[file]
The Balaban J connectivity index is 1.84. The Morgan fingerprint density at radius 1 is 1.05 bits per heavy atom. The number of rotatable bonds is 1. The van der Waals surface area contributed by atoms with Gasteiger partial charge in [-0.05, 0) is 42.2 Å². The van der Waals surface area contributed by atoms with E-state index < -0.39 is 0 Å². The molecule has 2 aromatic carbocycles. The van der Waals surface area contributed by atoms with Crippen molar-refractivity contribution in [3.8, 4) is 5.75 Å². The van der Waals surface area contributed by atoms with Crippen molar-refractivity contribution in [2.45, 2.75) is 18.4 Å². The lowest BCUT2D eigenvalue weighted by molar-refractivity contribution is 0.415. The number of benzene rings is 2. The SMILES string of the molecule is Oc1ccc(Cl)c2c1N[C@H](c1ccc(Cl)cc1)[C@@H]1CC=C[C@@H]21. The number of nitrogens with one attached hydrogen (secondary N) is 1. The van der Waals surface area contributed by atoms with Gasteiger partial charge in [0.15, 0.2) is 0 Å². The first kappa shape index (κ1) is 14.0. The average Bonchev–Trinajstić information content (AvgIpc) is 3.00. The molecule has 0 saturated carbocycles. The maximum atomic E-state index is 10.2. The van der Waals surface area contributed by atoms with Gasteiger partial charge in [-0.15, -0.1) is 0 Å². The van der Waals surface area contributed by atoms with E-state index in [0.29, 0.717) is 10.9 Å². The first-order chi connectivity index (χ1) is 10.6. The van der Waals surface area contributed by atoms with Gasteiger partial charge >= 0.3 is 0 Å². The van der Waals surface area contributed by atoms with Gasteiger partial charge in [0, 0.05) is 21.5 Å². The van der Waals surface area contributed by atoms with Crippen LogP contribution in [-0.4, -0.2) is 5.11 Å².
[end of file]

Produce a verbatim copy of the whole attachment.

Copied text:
The Balaban J connectivity index is 1.84. The Morgan fingerprint density at radius 1 is 1.05 bits per heavy atom. The number of rotatable bonds is 1. The van der Waals surface area contributed by atoms with Gasteiger partial charge in [-0.05, 0) is 42.2 Å². The van der Waals surface area contributed by atoms with E-state index < -0.39 is 0 Å². The molecule has 2 aromatic carbocycles. The van der Waals surface area contributed by atoms with Crippen molar-refractivity contribution in [3.8, 4) is 5.75 Å². The van der Waals surface area contributed by atoms with Crippen molar-refractivity contribution in [2.45, 2.75) is 18.4 Å². The lowest BCUT2D eigenvalue weighted by molar-refractivity contribution is 0.415. The number of benzene rings is 2. The SMILES string of the molecule is Oc1ccc(Cl)c2c1N[C@H](c1ccc(Cl)cc1)[C@@H]1CC=C[C@@H]21. The number of nitrogens with one attached hydrogen (secondary N) is 1. The van der Waals surface area contributed by atoms with Gasteiger partial charge in [0.15, 0.2) is 0 Å². The first kappa shape index (κ1) is 14.0. The average Bonchev–Trinajstić information content (AvgIpc) is 3.00. The molecule has 0 saturated carbocycles. The maximum atomic E-state index is 10.2. The van der Waals surface area contributed by atoms with Gasteiger partial charge in [-0.15, -0.1) is 0 Å². The van der Waals surface area contributed by atoms with E-state index in [0.29, 0.717) is 10.9 Å². The first-order chi connectivity index (χ1) is 10.6. The van der Waals surface area contributed by atoms with Gasteiger partial charge >= 0.3 is 0 Å². The van der Waals surface area contributed by atoms with Gasteiger partial charge in [0, 0.05) is 21.5 Å². The van der Waals surface area contributed by atoms with Crippen LogP contribution in [-0.4, -0.2) is 5.11 Å².